Jason DaSilva merges animation and doc storytelling in "When I Walk."
“It was kind of like an art project”, says writer/director Jason DaSilva as he recollects the beginnings of his feature documentary, When I Walk. DaSilva, diagnosed with primary progressive multiple sclerosis in 2005, shares his day-to-day efforts as he slowly transformed from able-bodied to disabled, in his personal and often intimate documentary.
DaSilva is a filmmaker, an animator, and an app producer. His filmmaking career preceded his diagnosis with Lest We Forget and shorts First Steps, Twins of Mankala, A Song for Daniel, and Olivia’s Puzzle, which screened at the 2003 Sundance Film Festival. When I Walk screened at Sundance 2013 to a packed and enthusiastic crowd. It took home Best Canadian Feature Documentary Award, at Hot Docs, also in 2013.
DaSilva says he considered whether or not this autoimmune disease taking control of his body would be an interesting story. “I didn’t have the intention of wanting to show this to the world. I thought wouldn’t it be interesting if I just filmed myself going from a cane to a walker, losing the ability to walk? Would that be an interesting story?” DaSilva worked on the film for eight years, chronicling not only his changing body, but his changing life – in good ways and bad.
DaSilva shares an interesting reality, “Even to this day very few people ask me about what that was like. That’s why I did the film. I want people to at least see what it’s like.” When I Walk reveals a frustrating and humbling experience that many of us fail to consider.
Much of his story in When I Walk is told with his producing partner and wife, Alice Cook, who now plays a big role in DaSilva’s life and career.
“People with disabilities deserve to have their stories told and that’s my intention, as a person with a disability, is to tell the story honestly and to show the dynamics of them,” DaSilva says.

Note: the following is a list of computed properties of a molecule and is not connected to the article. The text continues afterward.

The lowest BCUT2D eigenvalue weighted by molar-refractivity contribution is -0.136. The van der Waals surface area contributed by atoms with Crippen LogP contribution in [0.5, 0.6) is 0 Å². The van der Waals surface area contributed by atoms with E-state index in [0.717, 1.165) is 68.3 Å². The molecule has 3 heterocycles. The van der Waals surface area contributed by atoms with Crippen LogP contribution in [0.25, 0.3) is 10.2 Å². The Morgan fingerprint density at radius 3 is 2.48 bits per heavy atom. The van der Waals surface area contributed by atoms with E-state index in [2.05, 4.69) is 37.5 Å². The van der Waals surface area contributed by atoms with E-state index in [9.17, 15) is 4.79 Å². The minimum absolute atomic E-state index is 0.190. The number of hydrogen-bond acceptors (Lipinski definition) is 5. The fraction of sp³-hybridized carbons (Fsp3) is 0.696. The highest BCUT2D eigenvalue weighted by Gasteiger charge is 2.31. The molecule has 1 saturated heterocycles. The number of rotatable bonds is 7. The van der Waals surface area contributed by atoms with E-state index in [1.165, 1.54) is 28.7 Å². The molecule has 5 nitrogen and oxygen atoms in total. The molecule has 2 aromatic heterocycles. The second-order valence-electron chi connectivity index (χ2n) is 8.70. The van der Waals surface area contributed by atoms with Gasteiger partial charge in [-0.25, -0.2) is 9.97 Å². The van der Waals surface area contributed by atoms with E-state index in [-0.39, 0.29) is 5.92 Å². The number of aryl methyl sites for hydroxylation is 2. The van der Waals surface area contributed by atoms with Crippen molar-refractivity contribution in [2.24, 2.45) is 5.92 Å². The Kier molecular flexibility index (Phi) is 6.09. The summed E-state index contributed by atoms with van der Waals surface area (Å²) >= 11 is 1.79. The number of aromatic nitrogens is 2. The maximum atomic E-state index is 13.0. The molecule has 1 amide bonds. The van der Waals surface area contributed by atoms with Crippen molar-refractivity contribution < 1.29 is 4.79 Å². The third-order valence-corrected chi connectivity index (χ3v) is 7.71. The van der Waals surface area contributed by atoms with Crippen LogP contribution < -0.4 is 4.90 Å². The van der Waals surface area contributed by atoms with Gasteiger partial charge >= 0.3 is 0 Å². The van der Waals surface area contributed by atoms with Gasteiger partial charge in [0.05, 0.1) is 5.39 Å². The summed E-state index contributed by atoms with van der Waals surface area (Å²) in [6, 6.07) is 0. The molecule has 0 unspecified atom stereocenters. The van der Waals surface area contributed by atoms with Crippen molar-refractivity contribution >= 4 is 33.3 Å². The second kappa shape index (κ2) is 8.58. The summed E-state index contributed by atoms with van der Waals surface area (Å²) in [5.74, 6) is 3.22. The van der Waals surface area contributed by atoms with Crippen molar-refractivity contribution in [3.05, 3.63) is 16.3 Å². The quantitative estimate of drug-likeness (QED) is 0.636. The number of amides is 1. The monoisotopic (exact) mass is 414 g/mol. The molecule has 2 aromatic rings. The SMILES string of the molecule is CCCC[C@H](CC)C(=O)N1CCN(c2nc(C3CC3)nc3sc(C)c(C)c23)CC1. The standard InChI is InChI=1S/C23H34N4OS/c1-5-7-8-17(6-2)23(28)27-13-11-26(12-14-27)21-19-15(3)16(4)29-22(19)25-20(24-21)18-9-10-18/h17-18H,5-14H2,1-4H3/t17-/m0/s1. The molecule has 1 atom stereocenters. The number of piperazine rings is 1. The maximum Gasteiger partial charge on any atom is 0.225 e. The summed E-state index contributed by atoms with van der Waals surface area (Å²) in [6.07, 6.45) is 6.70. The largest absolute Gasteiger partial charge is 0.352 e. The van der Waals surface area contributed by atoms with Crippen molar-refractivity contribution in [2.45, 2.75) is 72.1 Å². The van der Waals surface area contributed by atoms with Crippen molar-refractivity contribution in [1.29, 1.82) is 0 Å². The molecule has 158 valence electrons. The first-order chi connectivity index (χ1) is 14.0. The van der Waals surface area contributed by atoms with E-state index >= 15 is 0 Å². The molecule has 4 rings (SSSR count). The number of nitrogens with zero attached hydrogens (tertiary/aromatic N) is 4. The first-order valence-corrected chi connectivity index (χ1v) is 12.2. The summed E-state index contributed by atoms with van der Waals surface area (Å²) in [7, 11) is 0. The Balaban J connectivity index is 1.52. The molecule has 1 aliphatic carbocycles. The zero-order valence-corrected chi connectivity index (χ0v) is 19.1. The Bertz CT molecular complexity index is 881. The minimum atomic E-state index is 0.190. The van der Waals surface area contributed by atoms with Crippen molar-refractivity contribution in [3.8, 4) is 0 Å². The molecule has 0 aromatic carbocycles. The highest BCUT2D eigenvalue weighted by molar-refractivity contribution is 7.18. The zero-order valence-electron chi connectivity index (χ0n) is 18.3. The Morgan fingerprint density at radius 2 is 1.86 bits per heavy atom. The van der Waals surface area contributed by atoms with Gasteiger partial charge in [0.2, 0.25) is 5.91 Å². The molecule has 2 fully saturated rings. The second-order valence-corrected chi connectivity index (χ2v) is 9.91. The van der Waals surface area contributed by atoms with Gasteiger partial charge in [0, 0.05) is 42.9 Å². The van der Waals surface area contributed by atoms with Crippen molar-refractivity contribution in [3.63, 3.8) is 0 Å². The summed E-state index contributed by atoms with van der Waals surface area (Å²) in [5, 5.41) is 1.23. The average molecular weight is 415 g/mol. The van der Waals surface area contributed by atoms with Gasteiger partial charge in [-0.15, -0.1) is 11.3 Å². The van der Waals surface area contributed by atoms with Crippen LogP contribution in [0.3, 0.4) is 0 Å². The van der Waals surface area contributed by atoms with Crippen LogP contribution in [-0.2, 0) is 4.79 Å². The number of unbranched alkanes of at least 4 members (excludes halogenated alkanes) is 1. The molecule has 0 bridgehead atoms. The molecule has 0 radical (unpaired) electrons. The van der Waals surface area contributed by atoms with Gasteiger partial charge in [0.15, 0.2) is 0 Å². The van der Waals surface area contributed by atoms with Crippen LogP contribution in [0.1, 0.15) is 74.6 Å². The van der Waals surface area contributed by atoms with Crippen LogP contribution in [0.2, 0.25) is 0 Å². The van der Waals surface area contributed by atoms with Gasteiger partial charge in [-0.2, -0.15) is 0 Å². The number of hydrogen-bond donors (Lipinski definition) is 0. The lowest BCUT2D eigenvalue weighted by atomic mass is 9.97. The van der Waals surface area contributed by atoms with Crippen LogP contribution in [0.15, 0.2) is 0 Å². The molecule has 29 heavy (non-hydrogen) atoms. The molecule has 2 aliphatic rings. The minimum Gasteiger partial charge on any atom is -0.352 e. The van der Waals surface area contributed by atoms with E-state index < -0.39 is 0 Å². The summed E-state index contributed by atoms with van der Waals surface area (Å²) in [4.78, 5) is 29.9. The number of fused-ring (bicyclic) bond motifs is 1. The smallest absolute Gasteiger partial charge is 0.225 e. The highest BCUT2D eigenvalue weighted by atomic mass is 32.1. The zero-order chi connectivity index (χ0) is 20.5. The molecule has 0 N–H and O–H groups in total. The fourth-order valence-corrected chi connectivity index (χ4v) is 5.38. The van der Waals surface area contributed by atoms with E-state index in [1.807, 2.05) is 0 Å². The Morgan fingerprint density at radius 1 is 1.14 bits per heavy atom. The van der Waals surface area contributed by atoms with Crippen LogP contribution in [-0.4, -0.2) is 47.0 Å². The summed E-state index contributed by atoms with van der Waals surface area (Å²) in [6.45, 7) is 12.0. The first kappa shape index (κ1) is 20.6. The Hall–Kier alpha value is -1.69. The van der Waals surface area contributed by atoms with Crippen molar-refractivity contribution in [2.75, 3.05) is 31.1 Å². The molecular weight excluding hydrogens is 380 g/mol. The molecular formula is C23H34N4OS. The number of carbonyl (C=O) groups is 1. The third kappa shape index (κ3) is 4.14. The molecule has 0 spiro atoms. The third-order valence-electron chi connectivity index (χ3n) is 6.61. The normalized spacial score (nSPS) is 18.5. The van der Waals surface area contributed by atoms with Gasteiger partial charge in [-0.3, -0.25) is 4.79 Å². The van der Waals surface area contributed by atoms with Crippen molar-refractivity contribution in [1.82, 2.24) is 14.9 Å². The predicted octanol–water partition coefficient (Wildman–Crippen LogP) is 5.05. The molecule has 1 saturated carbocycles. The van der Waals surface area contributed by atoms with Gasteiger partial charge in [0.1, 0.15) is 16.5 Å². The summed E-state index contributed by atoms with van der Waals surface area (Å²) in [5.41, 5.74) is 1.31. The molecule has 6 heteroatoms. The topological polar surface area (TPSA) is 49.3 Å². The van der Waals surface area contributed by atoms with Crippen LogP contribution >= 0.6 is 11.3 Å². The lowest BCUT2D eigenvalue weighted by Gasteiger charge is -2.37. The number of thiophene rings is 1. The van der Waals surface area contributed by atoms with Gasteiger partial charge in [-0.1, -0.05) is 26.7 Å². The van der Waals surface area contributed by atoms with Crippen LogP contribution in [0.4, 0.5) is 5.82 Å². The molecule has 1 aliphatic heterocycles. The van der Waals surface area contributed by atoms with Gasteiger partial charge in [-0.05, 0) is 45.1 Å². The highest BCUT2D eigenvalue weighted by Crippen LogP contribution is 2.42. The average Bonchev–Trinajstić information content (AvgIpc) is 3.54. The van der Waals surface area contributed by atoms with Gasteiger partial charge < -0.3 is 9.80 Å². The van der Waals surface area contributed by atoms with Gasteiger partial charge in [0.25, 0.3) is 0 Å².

The film also reveals the barriers someone in a wheelchair or a scooter encounters to get around and how inaccessible everyday life can be. Even just one stair into anywhere is equivalent to ‘ACCESS DENIED.’ With this, DaSilva thought of an idea—“What if everyone could share all the accessible places they know and it was all put on to one map?”
In 2012, DaSilva created AXS Map, funded by Google Charitable Giving, among other funders. AXS Map is a free-to-use online and mobile app, where anyone can give ratings and reviews of the accessibility at a variety of different places making the world more inclusive.
The New York Times commissioned DaSilva for a OpDoc about navigating around New York City as a disabled person in a scooter. As DaSilva shows, planning a route in his hometown of Brooklyn is more complicated than one may think and New York City often lacks proficiency for disabled-friendly transportation alternatives, such as no elevators down to the subway or finding a wheelchair accessible cab.
As for DaSilva’s projects for 2013. “I want to do a film all about accessibility and accessibility in New York specifically. I’m getting geared up for that.” When asked the anticipation of completion, DaSilva says jokingly, “It will be long, but hopefully it’s not eight years like this.”
To learn more about When I Walk, visit www.wheniwalk.com.
See images and drawings from the app AXS Map, on The Independent’s Facebook page.